Fast facts on the temporary loss carry-back scheme
If you’re a New Zealand business that has been affected by the economic volatility which COVID-19 has brought, you may have already heard about the COVID19 temporary loss carry back scheme which the New Zealand government rolled out in the week beginning 27 April. This bill has been developed to take the financial strain off businesses who may have large amounts of tax to pay, but expect to, or are currently making a loss for the financial year ahead.
Keep reading to find out more about this bill, if your business may be eligible and how we can help you through this process. Plus we’ve included a handy infographic and example that helps explain the scheme.
What is the COVID-19 temporary loss carry back scheme?
Inland Revenue has developed a scheme which allows businesses that predict a loss in either the 2019/20 or 2020/21 financial year to estimate the loss for this year and neutralise profits from the previous year (i.e. carrying the loss back to the previous year). This means that they may refund some or all of the tax which the company paid in the previous profitable year, which allows extra cashflows for businesses currently under financial stress.
Is my business eligible?
If you have a business in New Zealand which made profit the year before and has or is expecting to make a loss the following year, your company may be able to apply for some or all tax expenses refunded.
If you think this sounds similar to your business, we can help you check other eligibility criteria below.
Other eligibility criteria:
- The company has maintained at least 49% common ownership in the year which proceeds a loss and the previous year
- The group has retained 66% common ownership in the year which proceeds a loss and the previous year
- The business has adequate imputation credit account balance to cover any refund
In other words, if your company has majority of its control and was financially sound, this new bill may apply to your business. These terms might seem like jargon to many, but don’t worry- it’s our job to help. We can take you through these steps to see if your eligible.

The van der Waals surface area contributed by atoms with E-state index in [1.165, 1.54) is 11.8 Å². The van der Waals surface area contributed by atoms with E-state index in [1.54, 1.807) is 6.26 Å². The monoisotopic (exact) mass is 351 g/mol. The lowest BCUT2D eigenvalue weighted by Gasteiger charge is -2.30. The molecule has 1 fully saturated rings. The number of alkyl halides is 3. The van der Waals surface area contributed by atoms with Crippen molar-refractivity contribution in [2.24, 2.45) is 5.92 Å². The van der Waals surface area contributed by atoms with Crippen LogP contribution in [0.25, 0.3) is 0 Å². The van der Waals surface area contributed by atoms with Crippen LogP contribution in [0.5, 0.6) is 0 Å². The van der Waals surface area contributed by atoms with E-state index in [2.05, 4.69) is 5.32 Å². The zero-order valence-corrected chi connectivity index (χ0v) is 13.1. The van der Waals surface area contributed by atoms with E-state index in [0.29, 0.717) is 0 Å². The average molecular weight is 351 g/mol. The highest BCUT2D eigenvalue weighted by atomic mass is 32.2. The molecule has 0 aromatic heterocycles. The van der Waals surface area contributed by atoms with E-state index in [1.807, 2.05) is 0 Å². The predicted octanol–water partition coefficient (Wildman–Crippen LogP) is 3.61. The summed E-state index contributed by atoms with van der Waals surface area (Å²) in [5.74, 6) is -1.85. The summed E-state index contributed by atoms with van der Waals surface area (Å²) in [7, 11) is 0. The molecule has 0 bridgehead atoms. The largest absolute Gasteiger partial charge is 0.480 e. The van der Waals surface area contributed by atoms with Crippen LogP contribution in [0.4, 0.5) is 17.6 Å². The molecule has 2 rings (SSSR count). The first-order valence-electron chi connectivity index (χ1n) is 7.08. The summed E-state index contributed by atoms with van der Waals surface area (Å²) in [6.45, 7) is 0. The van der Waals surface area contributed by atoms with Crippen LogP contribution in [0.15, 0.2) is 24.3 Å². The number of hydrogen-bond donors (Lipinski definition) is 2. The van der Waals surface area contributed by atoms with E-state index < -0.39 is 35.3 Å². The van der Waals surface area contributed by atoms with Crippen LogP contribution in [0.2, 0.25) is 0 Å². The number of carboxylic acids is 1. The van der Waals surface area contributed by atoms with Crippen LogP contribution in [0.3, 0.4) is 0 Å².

Example: The Blue Room Café & Bar
Before the effects of COVID-19 were felt, The Blue Room Café & Bar was having a profitable year for the financial period ended 31 March 2020. They have not yet finalised their tax return, but they are expected to return $500k net income. Their final provisional tax payment for the expected $500k income was due on May 7, where they were to pay $62.5k in tax (they have already paid $77.5k in early provisional tax instalments).
However, because of COVID-19, they haven’t been operating for the last few weeks, and they don’t not know when how busy it will be at level 2 and level 1. They’re still paying staff (supported by the wage subsidy scheme) and rent.
The owners sat down to do some forecasting and have estimated they will make a loss of the $375k loss in the year ended 31 March 2021, down from an estimated profit of $500k. Aggregating the two financial years 2020 and 2021, The Blue Room estimates an $125k of income with $35k tax payable. Because they’ve already paid $77.5k in tax, they pay nothing on May 7, and receive a refund of $42.5K from their earlier provisional tax payment.
How to claim the loss carry back
There are two different methods which we can help you with to claim your loss carry back. When you’re filing your tax returns for the financial year, we can help you include the carried-back loss. By using this method, IRD will automatically refund your overpaid tax. The second method is asking for a refund of provisional tax which your business has paid for the previous profitable year if you plan to carry back a loss from the 2021 financial year.
If this process seems a little out of your depth but you think you might be eligible, get in touch with us today to simplify your accounting processes. We can help you apply for the COVID-19 temporary loss carry back scheme and manage cashflows to get your business back on track.